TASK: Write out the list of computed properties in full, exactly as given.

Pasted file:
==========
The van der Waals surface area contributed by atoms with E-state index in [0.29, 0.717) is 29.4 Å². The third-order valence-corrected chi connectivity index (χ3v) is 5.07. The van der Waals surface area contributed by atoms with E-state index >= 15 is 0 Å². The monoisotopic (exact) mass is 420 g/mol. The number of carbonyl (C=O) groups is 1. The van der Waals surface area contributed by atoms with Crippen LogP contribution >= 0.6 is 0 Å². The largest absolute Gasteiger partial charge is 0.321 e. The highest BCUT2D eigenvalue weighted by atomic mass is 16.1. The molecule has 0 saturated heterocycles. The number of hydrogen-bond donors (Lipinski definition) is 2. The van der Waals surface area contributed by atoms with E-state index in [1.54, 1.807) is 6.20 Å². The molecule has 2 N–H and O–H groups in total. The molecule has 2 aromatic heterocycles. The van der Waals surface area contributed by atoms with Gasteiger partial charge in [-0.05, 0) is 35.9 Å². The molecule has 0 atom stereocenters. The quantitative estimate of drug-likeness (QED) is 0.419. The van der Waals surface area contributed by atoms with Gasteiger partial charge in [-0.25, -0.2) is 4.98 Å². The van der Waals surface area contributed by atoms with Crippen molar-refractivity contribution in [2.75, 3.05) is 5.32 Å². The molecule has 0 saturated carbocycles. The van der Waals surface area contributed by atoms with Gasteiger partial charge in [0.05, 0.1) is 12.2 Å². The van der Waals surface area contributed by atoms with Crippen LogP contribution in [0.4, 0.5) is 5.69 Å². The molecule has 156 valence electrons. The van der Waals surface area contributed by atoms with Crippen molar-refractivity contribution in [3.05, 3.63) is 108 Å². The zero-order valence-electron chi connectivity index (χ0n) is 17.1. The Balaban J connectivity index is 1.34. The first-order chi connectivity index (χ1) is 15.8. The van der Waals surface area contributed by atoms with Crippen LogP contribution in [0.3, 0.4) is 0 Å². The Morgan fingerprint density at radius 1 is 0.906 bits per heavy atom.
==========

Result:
The van der Waals surface area contributed by atoms with E-state index in [0.29, 0.717) is 29.4 Å². The third-order valence-corrected chi connectivity index (χ3v) is 5.07. The van der Waals surface area contributed by atoms with E-state index >= 15 is 0 Å². The monoisotopic (exact) mass is 420 g/mol. The number of carbonyl (C=O) groups is 1. The van der Waals surface area contributed by atoms with Crippen LogP contribution >= 0.6 is 0 Å². The largest absolute Gasteiger partial charge is 0.321 e. The highest BCUT2D eigenvalue weighted by atomic mass is 16.1. The molecule has 0 saturated heterocycles. The number of hydrogen-bond donors (Lipinski definition) is 2. The van der Waals surface area contributed by atoms with E-state index in [1.54, 1.807) is 6.20 Å². The molecule has 2 N–H and O–H groups in total. The molecule has 2 aromatic heterocycles. The van der Waals surface area contributed by atoms with Gasteiger partial charge in [-0.05, 0) is 35.9 Å². The molecule has 0 atom stereocenters. The quantitative estimate of drug-likeness (QED) is 0.419. The van der Waals surface area contributed by atoms with Gasteiger partial charge in [-0.25, -0.2) is 4.98 Å². The van der Waals surface area contributed by atoms with Crippen molar-refractivity contribution in [2.75, 3.05) is 5.32 Å². The molecule has 0 saturated carbocycles. The van der Waals surface area contributed by atoms with Gasteiger partial charge in [0.05, 0.1) is 12.2 Å². The van der Waals surface area contributed by atoms with Crippen LogP contribution in [0.4, 0.5) is 5.69 Å². The molecule has 156 valence electrons. The van der Waals surface area contributed by atoms with Crippen molar-refractivity contribution in [3.05, 3.63) is 108 Å². The zero-order valence-electron chi connectivity index (χ0n) is 17.1. The Balaban J connectivity index is 1.34. The first-order chi connectivity index (χ1) is 15.8. The van der Waals surface area contributed by atoms with Crippen LogP contribution in [0.3, 0.4) is 0 Å². The Morgan fingerprint density at radius 1 is 0.906 bits per heavy atom.